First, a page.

Our Most Frequently Asked Questions

Both eliminate lake weeds. The difference is — a MuckMat Pro holds you up on mucky lakebeds. LakeMat Pros won’t hold you up very well, they’re meant to kill weeds on fairly firm lakebeds, or for areas where you don’t intend to walk but want to be weed-free.

All our framed Mats are made to control lake weeds. 

All (except LakeMat Pros) are made to support weight on mucky bottoms.

They’re large mats that rest on your lake bottom, creating instant, firm, weed-free areas. They’re made of tough, geotextile fabric on rugged aluminized-steel frames.

Yes, they’re always in stock. Mats ship —Free— via UPS and typically take three days.

The steel frames hold all Lacey Mats firmly on your lake bottom. For example: an XL MuckMat Pro weighs 72 lbs, much heavier than a cell phone. But if you drop your phone in the lake, it will sink — as my nephew, Tim, found out the hard way.

The short answer is: gravity. 

Yes you can! Our factory is located at:

9860 Cherry Valley Ave

Unit #5

Caledonia, MI, 49316

(Southeast of Grand Rapids)

Call ahead to schedule pick up


Yes. We also have discounts for groups and lake associations.

We also give Veteran Discounts

Call (616) 293-9101

MuckMat Pros are large mats that rest on your lake bottom, creating on instant, firm, weed-free area to walk on without sinking in muck. Made of tough, geotextile fabric, reinforced with geogrid on a rugged steel frame, they come in three sizes: Medium 12’x14’ - Large 12’x19’ - Extra Large 12’x24’.

Yes, MuckMat Pros are made to hold sand. Two to three inches of sand is all you need to have a natural looking, natural feeling lake bottom.

You can use pea stone gravel instead of sand. This makes an attractive bedding area for fish. Fish loved pea stone - but your bare feet may not.

LakeMat Pros are large mats that rest on your lake bottom that eliminate all your lake weeds exactly where you want. Made of tough, nonwoven geotextile fabric on a rugged aluminum-coated, steel frame, they come in three sizes: Medium 12’x14’ - Large 12’x19’ - Extra Large 12’x24’.

Several reasons. Our fabric — frames — design — and our guarantee!

LakeMat Pro’s fabric —

Our exclusive, gas-permeable fabric allows gases like methane to pass through. Other mats are made of materials that trap gases; they tend to float. LakeMat Pro fabric is made specifically for underwater use. Others use various types of plastic sheeting.

LakeMat Pro’s frame —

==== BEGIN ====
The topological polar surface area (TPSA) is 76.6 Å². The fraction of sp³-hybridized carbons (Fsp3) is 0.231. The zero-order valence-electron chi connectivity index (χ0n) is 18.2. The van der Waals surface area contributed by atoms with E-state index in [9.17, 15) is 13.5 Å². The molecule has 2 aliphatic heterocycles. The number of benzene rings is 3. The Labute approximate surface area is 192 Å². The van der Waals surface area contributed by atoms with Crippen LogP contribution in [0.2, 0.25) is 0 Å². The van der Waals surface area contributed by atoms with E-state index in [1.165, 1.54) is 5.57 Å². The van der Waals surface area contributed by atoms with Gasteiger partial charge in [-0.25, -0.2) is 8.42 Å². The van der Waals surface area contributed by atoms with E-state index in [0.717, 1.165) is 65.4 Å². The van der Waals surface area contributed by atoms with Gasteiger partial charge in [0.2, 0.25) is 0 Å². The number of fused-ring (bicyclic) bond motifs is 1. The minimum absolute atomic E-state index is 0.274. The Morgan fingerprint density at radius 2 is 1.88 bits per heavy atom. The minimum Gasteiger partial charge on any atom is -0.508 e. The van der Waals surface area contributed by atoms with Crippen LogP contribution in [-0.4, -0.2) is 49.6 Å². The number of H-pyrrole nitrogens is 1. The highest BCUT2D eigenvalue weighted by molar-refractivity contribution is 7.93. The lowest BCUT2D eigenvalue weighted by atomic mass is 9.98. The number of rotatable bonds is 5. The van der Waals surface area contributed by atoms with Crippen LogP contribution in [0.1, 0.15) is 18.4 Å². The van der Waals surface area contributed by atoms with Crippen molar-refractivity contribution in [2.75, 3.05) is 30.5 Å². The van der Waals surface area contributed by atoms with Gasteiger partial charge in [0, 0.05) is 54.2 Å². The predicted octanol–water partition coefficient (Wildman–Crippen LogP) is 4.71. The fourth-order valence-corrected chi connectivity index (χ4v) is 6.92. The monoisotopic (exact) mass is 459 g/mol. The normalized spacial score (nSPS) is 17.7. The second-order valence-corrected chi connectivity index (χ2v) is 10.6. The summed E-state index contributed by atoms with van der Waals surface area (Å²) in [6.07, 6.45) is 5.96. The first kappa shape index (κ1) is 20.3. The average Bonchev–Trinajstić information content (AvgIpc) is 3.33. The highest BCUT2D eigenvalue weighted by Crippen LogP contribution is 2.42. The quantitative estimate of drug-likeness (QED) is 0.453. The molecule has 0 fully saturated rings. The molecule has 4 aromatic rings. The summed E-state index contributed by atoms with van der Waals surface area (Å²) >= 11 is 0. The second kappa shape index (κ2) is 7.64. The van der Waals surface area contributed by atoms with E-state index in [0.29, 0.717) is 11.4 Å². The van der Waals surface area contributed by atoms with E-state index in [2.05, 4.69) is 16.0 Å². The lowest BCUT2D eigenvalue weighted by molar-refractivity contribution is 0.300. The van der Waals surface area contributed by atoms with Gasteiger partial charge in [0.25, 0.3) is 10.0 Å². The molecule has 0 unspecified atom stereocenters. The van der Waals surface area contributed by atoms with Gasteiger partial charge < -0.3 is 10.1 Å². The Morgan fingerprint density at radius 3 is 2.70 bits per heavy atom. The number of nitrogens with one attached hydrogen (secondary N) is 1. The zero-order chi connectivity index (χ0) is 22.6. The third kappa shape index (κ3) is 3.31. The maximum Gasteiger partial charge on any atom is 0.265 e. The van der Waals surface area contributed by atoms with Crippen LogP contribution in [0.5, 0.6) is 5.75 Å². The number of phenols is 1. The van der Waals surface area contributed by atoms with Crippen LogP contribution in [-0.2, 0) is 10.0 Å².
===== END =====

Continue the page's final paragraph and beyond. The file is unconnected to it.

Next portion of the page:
Our frame is smooth, aluminized steel enclosed in the Mat fabric. Others have you buy rebar to insert. Rebar is rusty, has sharp ends, it’s soft, bends easily and rebar splinters are a bummer. Some want you to pour sand in their mats; they send you a funnel.  

LakeMat Pro’s design —

Our patented system assembles in 5 minutes. The frame holds LakeMat Pro square, taunt and firmly on lake bottoms and allows you to move it easily.

LakeMat Pro’s 10-Year, 100% Guarantee —

Our superior materials and patented design make LakeMat Pro the finest lake weed control mat, by a country mile. They’re built to last.

LakeMat Pro is the finest weed control mat, not the cheapest

Which would you rather have: the best or the cheapest? We choose to be the highest quality. Others choose to be cheaper.

MuckMat Pro is unique. There’s nothing else like it, so there’s nothing to compare it to. If you want an instant firm, weed-free lake bottom, MuckMat Pro is your solution. Promise.

Muck pellets are bacteria that eat dead weeds, fish poop and other organic material. Your muck is 1/4 to 1/3 organic material — the rest is small soil particles — commonly called “dirt.” What eats dirt? Nothing, that’s why it’s called dirt. Bacteria don’t eat dirt.

If your muck is three feet deep and the muck pellets digest all the organic material (it takes a few years) — you’ll still have two feet of muck left. During summer, a cubic foot of water holds one-trillion of these bacteria. Why add more?

Yes. Ice and won’t hurt them. They won’t float away over the winter. Just leave them in at least 18-inches of water. Lacey Mats have been setting in lakes since 2009. They’re all fine, yours will be too.

You can take them out if you need to.

No, but it’s a good idea for a few reasons. 

First, once you move it you’ll reveal a clean, clear, natural lake bottom with no weeds. It’s much nicer (and more interesting) to look at a real lake bottom rather than a Mat.